Well, the French government presides over a society that is willing to acquire less wealth for less work. While estimates of America’s Gross Domestic Product per capita range from $46,000 to $48,000, estimates of France’s GDP only range from $35,000 to $36,000.

And then there are taxes. The French people pay their federal government a Value Added Tax, a Wealth Tax, and an income tax with a top marginal rate of 75%. None of these taxes exist at such levels in the United States.

So the cultural differences between the societies are clearly defined. French citizens expect to generate and accumulate less wealth, and they bear the burden of higher taxes. In return, they value and expect a life style of limited work. American citizens, on the other hand, expect more wealth and lower taxes. In return, they value and expect a life style of significant work.

In other words, cultural values shape expectations, and expectations shape nations. The results, perhaps unsurprisingly, are self evident.

The Brooklyn Renaissance

Buffalo, New York. Cleveland, Ohio. Detroit, Michigan.

What do these cities have in common? Many decades ago, they were all dominant metropolises within the United States. Buffalo, for instance, was America’s eighth largest municipality in 1900; Detroit and Cleveland were its fourth and sixth largest cities in 1940.

All of these cities are now striving, with differing levels of success, to reclaim aspects of their former glories. If they are seeking a role model, they might wish to consider the recent accomplishments of a borough that has not existed as an independent city since 1898.

The Borough of Kings

The City of Brooklyn joined with Manhattan, the Bronx, Queens, and Staten Island to form New York City two years before the advent of the twentieth century. Prior to that time, the City of Kings had been the third or fourth largest city in the United States for many decades.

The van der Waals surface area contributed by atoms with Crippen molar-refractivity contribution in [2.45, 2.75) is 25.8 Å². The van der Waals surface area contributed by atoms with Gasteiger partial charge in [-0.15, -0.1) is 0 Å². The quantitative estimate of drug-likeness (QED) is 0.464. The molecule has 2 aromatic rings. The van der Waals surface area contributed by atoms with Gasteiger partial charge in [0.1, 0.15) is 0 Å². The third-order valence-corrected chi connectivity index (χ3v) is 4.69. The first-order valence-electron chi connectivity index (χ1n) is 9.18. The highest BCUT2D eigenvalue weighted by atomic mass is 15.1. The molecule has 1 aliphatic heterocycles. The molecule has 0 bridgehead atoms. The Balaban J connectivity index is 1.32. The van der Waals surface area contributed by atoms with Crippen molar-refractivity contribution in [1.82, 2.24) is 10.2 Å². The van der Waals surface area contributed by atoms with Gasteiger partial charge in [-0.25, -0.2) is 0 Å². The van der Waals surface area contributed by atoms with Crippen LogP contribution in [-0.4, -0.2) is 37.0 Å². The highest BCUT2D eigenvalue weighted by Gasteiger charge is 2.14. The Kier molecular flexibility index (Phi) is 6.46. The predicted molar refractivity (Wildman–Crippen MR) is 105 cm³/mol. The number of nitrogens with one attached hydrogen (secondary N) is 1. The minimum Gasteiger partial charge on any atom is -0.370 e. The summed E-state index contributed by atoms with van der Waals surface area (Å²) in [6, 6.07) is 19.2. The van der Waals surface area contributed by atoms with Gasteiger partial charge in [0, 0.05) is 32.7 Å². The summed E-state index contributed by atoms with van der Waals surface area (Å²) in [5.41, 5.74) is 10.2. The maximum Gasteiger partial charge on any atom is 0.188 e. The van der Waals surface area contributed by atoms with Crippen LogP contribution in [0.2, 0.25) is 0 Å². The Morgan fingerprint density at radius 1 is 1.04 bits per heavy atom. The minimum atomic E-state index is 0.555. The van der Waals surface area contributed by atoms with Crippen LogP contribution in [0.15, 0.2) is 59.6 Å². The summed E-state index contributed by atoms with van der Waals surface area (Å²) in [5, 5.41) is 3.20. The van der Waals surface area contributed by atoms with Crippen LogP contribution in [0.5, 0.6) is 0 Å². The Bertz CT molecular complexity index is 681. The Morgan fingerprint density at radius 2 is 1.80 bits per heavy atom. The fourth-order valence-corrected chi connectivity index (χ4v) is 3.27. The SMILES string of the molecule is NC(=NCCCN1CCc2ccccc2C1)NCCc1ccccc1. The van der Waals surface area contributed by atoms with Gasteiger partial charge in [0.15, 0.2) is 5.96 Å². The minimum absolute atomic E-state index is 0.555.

While still a city in its own right, Brooklyn became world renowned for its architecture, its public works, its cultural resources, and its mass entertainment options. The stately Promenade of Brooklyn Heights, the soaring towers of the Brooklyn Bridge, the high brow offerings of the Brooklyn Museum and the Brooklyn Academy of Music, and the public walkways of Prospect Park and the Coney Island beach and boardwalk all became icons of the American experience during the nineteenth century.

And throughout the first half of the twentieth century, the city-turned-borough continued to thrive, producing global celebrities like Woody Allen, Neil Diamond, George and Ira Gershwin, Rudy Giuliani, Rita Hayworth, Lena Horne, Larry King, Arthur Miller, Mickey Rooney, Jerry Seinfeld, Neil Simon, and Barbra Streisand

… and that was only during the first half of the century!

The Decline